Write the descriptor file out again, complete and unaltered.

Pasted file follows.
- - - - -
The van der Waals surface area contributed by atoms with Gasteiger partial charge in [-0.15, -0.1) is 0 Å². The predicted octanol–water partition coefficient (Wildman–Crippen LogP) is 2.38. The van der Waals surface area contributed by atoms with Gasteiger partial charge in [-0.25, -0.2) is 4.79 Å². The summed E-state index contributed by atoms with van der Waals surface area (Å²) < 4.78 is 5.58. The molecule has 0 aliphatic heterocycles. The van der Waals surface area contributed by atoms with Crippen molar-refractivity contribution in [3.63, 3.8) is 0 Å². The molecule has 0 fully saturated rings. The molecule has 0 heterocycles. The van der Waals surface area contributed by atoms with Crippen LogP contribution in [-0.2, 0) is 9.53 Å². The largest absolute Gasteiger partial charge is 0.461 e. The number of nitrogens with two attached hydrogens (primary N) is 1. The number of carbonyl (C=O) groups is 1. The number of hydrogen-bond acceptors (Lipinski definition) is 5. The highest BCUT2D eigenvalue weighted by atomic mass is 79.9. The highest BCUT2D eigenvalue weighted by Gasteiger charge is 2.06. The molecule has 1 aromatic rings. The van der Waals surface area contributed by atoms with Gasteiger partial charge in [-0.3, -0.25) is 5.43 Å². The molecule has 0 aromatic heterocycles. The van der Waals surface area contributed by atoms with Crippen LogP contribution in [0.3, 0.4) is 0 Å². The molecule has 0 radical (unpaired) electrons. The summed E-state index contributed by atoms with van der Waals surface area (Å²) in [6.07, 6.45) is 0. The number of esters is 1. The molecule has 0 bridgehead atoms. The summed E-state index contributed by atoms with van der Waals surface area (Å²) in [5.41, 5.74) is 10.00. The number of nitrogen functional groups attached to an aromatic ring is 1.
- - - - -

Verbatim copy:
The van der Waals surface area contributed by atoms with Gasteiger partial charge in [-0.15, -0.1) is 0 Å². The predicted octanol–water partition coefficient (Wildman–Crippen LogP) is 2.38. The van der Waals surface area contributed by atoms with Gasteiger partial charge in [-0.25, -0.2) is 4.79 Å². The summed E-state index contributed by atoms with van der Waals surface area (Å²) < 4.78 is 5.58. The molecule has 0 aliphatic heterocycles. The van der Waals surface area contributed by atoms with Crippen molar-refractivity contribution in [3.63, 3.8) is 0 Å². The molecule has 0 fully saturated rings. The molecule has 0 heterocycles. The van der Waals surface area contributed by atoms with Crippen LogP contribution in [-0.2, 0) is 9.53 Å². The largest absolute Gasteiger partial charge is 0.461 e. The number of nitrogens with two attached hydrogens (primary N) is 1. The number of carbonyl (C=O) groups is 1. The number of hydrogen-bond acceptors (Lipinski definition) is 5. The highest BCUT2D eigenvalue weighted by atomic mass is 79.9. The highest BCUT2D eigenvalue weighted by Gasteiger charge is 2.06. The molecule has 1 aromatic rings. The van der Waals surface area contributed by atoms with Gasteiger partial charge in [-0.3, -0.25) is 5.43 Å². The molecule has 0 aromatic heterocycles. The van der Waals surface area contributed by atoms with Crippen LogP contribution in [0.3, 0.4) is 0 Å². The molecule has 0 radical (unpaired) electrons. The summed E-state index contributed by atoms with van der Waals surface area (Å²) in [6.07, 6.45) is 0. The number of esters is 1. The molecule has 0 bridgehead atoms. The summed E-state index contributed by atoms with van der Waals surface area (Å²) in [5.41, 5.74) is 10.00. The number of nitrogen functional groups attached to an aromatic ring is 1.